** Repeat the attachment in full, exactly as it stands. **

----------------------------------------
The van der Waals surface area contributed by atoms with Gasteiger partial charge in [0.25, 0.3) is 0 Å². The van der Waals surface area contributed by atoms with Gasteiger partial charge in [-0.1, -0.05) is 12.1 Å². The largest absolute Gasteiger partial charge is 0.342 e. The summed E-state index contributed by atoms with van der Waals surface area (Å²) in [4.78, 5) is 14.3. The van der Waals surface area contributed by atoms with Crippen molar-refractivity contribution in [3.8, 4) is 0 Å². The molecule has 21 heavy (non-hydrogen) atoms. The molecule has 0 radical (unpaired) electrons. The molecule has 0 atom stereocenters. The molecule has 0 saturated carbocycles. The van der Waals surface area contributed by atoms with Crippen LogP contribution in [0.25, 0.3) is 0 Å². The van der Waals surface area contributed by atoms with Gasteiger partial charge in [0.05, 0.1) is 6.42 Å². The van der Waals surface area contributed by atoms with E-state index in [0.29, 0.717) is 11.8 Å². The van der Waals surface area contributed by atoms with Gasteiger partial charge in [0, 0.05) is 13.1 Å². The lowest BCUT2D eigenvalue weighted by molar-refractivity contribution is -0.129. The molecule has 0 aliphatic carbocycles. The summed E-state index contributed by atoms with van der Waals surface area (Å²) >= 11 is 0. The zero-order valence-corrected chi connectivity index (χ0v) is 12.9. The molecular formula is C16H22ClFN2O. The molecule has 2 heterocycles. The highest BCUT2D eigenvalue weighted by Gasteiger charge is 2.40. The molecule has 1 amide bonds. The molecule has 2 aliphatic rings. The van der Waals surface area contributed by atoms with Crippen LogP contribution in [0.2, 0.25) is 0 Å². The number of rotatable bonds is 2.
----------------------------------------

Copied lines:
The van der Waals surface area contributed by atoms with Gasteiger partial charge in [0.25, 0.3) is 0 Å². The van der Waals surface area contributed by atoms with Gasteiger partial charge in [-0.1, -0.05) is 12.1 Å². The largest absolute Gasteiger partial charge is 0.342 e. The summed E-state index contributed by atoms with van der Waals surface area (Å²) in [4.78, 5) is 14.3. The van der Waals surface area contributed by atoms with Crippen molar-refractivity contribution in [3.8, 4) is 0 Å². The molecule has 21 heavy (non-hydrogen) atoms. The molecule has 0 radical (unpaired) electrons. The molecule has 0 atom stereocenters. The molecule has 0 saturated carbocycles. The van der Waals surface area contributed by atoms with Crippen LogP contribution in [0.25, 0.3) is 0 Å². The van der Waals surface area contributed by atoms with Gasteiger partial charge in [0.05, 0.1) is 6.42 Å². The van der Waals surface area contributed by atoms with E-state index in [0.29, 0.717) is 11.8 Å². The van der Waals surface area contributed by atoms with Gasteiger partial charge in [0, 0.05) is 13.1 Å². The lowest BCUT2D eigenvalue weighted by molar-refractivity contribution is -0.129. The molecule has 0 aliphatic carbocycles. The summed E-state index contributed by atoms with van der Waals surface area (Å²) >= 11 is 0. The zero-order valence-corrected chi connectivity index (χ0v) is 12.9. The molecular formula is C16H22ClFN2O. The molecule has 2 heterocycles. The highest BCUT2D eigenvalue weighted by Gasteiger charge is 2.40. The molecule has 1 amide bonds. The molecule has 2 aliphatic rings. The van der Waals surface area contributed by atoms with Crippen LogP contribution in [0.2, 0.25) is 0 Å². The number of rotatable bonds is 2.